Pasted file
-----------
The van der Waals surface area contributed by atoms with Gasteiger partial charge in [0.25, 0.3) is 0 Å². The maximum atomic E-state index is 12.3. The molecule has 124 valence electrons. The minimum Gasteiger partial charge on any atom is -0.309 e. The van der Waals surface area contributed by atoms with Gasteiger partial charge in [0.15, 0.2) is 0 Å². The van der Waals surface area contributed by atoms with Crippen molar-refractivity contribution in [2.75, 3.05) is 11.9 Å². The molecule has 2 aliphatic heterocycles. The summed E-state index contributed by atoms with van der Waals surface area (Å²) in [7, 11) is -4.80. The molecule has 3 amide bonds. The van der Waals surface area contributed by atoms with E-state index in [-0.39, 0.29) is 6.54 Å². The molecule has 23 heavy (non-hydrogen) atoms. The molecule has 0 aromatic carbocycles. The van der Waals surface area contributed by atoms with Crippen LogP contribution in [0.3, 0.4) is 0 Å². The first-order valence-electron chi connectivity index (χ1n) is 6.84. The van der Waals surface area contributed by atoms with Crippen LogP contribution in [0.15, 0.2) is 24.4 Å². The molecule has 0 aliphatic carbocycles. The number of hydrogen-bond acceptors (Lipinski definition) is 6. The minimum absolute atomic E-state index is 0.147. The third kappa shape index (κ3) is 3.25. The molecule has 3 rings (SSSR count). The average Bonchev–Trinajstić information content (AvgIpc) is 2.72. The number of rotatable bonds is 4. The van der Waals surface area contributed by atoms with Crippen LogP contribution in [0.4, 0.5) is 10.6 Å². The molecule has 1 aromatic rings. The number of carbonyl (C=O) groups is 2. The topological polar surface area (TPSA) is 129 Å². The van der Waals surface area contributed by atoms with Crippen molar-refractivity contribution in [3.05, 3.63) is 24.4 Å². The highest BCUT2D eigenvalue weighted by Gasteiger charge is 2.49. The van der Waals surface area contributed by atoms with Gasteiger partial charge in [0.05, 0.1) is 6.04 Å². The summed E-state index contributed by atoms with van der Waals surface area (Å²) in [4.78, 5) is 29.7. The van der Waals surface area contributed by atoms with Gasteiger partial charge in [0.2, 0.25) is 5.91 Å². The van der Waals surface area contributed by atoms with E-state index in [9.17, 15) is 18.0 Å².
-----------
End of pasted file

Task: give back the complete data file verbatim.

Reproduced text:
The van der Waals surface area contributed by atoms with Gasteiger partial charge in [0.25, 0.3) is 0 Å². The maximum atomic E-state index is 12.3. The molecule has 124 valence electrons. The minimum Gasteiger partial charge on any atom is -0.309 e. The van der Waals surface area contributed by atoms with Gasteiger partial charge in [0.15, 0.2) is 0 Å². The van der Waals surface area contributed by atoms with Crippen molar-refractivity contribution in [2.75, 3.05) is 11.9 Å². The molecule has 2 aliphatic heterocycles. The summed E-state index contributed by atoms with van der Waals surface area (Å²) in [7, 11) is -4.80. The molecule has 3 amide bonds. The van der Waals surface area contributed by atoms with E-state index in [-0.39, 0.29) is 6.54 Å². The molecule has 23 heavy (non-hydrogen) atoms. The molecule has 0 aromatic carbocycles. The van der Waals surface area contributed by atoms with Crippen LogP contribution in [0.3, 0.4) is 0 Å². The first-order valence-electron chi connectivity index (χ1n) is 6.84. The van der Waals surface area contributed by atoms with Crippen LogP contribution in [0.15, 0.2) is 24.4 Å². The molecule has 0 aliphatic carbocycles. The number of hydrogen-bond acceptors (Lipinski definition) is 6. The minimum absolute atomic E-state index is 0.147. The third kappa shape index (κ3) is 3.25. The molecule has 3 rings (SSSR count). The average Bonchev–Trinajstić information content (AvgIpc) is 2.72. The number of rotatable bonds is 4. The van der Waals surface area contributed by atoms with Crippen LogP contribution in [0.4, 0.5) is 10.6 Å². The molecule has 1 aromatic rings. The number of carbonyl (C=O) groups is 2. The topological polar surface area (TPSA) is 129 Å². The van der Waals surface area contributed by atoms with Crippen molar-refractivity contribution in [3.05, 3.63) is 24.4 Å². The highest BCUT2D eigenvalue weighted by Gasteiger charge is 2.49. The van der Waals surface area contributed by atoms with Gasteiger partial charge in [0.05, 0.1) is 6.04 Å². The summed E-state index contributed by atoms with van der Waals surface area (Å²) in [4.78, 5) is 29.7. The van der Waals surface area contributed by atoms with Gasteiger partial charge in [0.2, 0.25) is 5.91 Å². The van der Waals surface area contributed by atoms with E-state index in [9.17, 15) is 18.0 Å².